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Title: Standard review plan for reviewing safety analysis reports for dry metallic spent fuel storage casks

Abstract

The Cask Standard Review Plan (CSRP) has been prepared as guidance to be used in the review of Cask Safety Analysis Reports (CSARs) for storage packages. The principal purpose of the CSRP is to assure the quality and uniformity of storage cask reviews and to present a well-defined base from which to evaluate proposed changes in the scope and requirements of reviews. The CSRP also sets forth solutions and approaches determined to be acceptable in the past by the NRC staff in dealing with a specific safety issue or safety-related design area. These solutions and approaches are presented in this form so that reviewers can take consistent and well-understood positions as the same safety issues arise in future cases. An applicant submitting a CSAR does not have to follow the solutions or approaches presented in the CSRP. However, applicants should recognize that the NRC staff has spent substantial time and effort in reviewing and developing their positions for the issues. A corresponding amount of time and effort will probably be required to review and accept new or different solutions and approaches.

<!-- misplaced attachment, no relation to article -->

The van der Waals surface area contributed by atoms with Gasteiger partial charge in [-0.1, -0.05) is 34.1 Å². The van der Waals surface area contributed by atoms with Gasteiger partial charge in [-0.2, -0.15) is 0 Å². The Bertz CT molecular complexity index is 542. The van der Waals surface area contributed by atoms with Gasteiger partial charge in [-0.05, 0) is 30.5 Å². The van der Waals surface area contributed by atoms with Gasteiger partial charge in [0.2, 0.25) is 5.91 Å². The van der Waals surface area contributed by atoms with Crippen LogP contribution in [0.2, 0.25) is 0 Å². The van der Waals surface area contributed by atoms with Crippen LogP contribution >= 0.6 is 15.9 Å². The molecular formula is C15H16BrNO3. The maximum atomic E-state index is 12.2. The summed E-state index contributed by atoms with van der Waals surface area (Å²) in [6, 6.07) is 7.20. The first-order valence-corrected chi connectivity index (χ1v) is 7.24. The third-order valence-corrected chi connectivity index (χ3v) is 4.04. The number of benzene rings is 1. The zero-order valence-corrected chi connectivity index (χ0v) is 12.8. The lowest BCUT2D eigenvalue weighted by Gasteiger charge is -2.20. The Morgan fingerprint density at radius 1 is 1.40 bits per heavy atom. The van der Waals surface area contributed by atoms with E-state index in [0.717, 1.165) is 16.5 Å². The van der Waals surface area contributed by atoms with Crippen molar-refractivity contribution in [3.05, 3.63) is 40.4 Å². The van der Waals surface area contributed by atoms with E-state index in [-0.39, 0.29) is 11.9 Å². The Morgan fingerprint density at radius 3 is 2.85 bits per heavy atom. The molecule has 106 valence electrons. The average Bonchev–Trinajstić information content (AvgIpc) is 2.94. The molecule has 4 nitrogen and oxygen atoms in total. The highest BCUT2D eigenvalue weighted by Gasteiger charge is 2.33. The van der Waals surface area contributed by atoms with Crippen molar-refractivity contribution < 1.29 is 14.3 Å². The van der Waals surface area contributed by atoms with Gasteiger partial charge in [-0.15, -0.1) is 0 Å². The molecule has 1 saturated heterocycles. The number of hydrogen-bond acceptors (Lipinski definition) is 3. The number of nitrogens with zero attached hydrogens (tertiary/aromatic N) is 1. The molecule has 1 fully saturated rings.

Publication Date:
Research Org.:
Lawrence Livermore National Lab., CA (USA); Nuclear Safety Engineering, Sacramento, CA (USA)
OSTI Identifier:
6655681
Alternate Identifier(s):
OSTI ID: 6655681; Legacy ID: DE89004708
Report Number(s):
UCRL-21137
ON: DE89004708
DOE Contract Number:
W-7405-ENG-48
Resource Type:
Technical Report
Resource Relation:
Other Information: Portions of this document are illegible in microfiche products
Country of Publication:
United States
Language:
English
Subject:
12 MANAGEMENT OF RADIOACTIVE AND NON-RADIOACTIVE WASTES FROM NUCLEAR FACILITIES; 11 NUCLEAR FUEL CYCLE AND FUEL MATERIALS; HIGH-LEVEL RADIOACTIVE WASTES; TRANSPORT; SAFETY; EVALUATION; SPENT FUEL CASKS; DESIGN; CRITICALITY; OPERATION; PLANNING; QUALITY ASSURANCE; RADIOACTIVE WASTE MANAGEMENT; RADIOACTIVE WASTES; STORAGE; CASKS; CONTAINERS; MANAGEMENT; MATERIALS; RADIOACTIVE MATERIALS; WASTE MANAGEMENT; WASTES 052002* -- Nuclear Fuels-- Waste Disposal & Storage; 053000 -- Nuclear Fuels-- Environmental Aspects

Citation Formats

Not Available. Standard review plan for reviewing safety analysis reports for dry metallic spent fuel storage casks. United States: N. p., 1988. Web. doi:10.2172/6655681.
Not Available. Standard review plan for reviewing safety analysis reports for dry metallic spent fuel storage casks. United States. doi:10.2172/6655681.
Not Available. Fri . "Standard review plan for reviewing safety analysis reports for dry metallic spent fuel storage casks". United States. doi:10.2172/6655681. https://www.osti.gov/servlets/purl/6655681.
@article{osti_6655681,
title = {Standard review plan for reviewing safety analysis reports for dry metallic spent fuel storage casks},